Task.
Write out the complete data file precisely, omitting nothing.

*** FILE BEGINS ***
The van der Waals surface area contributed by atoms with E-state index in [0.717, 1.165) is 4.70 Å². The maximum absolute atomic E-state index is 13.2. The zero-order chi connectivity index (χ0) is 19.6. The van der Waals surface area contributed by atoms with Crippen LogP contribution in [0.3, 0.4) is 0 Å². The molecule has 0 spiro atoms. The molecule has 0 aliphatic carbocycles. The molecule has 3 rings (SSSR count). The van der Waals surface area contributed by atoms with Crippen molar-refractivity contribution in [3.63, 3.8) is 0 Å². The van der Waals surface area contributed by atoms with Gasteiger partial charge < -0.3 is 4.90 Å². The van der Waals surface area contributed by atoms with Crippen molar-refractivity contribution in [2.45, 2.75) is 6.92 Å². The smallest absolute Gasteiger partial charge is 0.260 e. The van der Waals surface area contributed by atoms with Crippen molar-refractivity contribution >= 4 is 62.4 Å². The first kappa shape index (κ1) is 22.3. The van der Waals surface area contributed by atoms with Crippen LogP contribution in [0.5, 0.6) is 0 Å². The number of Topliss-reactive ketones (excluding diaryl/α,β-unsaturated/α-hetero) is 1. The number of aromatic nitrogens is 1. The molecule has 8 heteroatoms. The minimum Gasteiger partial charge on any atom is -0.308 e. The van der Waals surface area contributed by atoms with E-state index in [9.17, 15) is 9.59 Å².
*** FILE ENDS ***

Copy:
The van der Waals surface area contributed by atoms with E-state index in [0.717, 1.165) is 4.70 Å². The maximum absolute atomic E-state index is 13.2. The zero-order chi connectivity index (χ0) is 19.6. The van der Waals surface area contributed by atoms with Crippen LogP contribution in [0.3, 0.4) is 0 Å². The molecule has 0 spiro atoms. The molecule has 0 aliphatic carbocycles. The molecule has 3 rings (SSSR count). The van der Waals surface area contributed by atoms with Crippen molar-refractivity contribution in [3.63, 3.8) is 0 Å². The van der Waals surface area contributed by atoms with Gasteiger partial charge < -0.3 is 4.90 Å². The van der Waals surface area contributed by atoms with Crippen molar-refractivity contribution in [2.45, 2.75) is 6.92 Å². The smallest absolute Gasteiger partial charge is 0.260 e. The van der Waals surface area contributed by atoms with Crippen molar-refractivity contribution >= 4 is 62.4 Å². The first kappa shape index (κ1) is 22.3. The van der Waals surface area contributed by atoms with Crippen LogP contribution in [0.5, 0.6) is 0 Å². The number of Topliss-reactive ketones (excluding diaryl/α,β-unsaturated/α-hetero) is 1. The number of aromatic nitrogens is 1. The molecule has 8 heteroatoms. The minimum Gasteiger partial charge on any atom is -0.308 e. The van der Waals surface area contributed by atoms with E-state index in [9.17, 15) is 9.59 Å².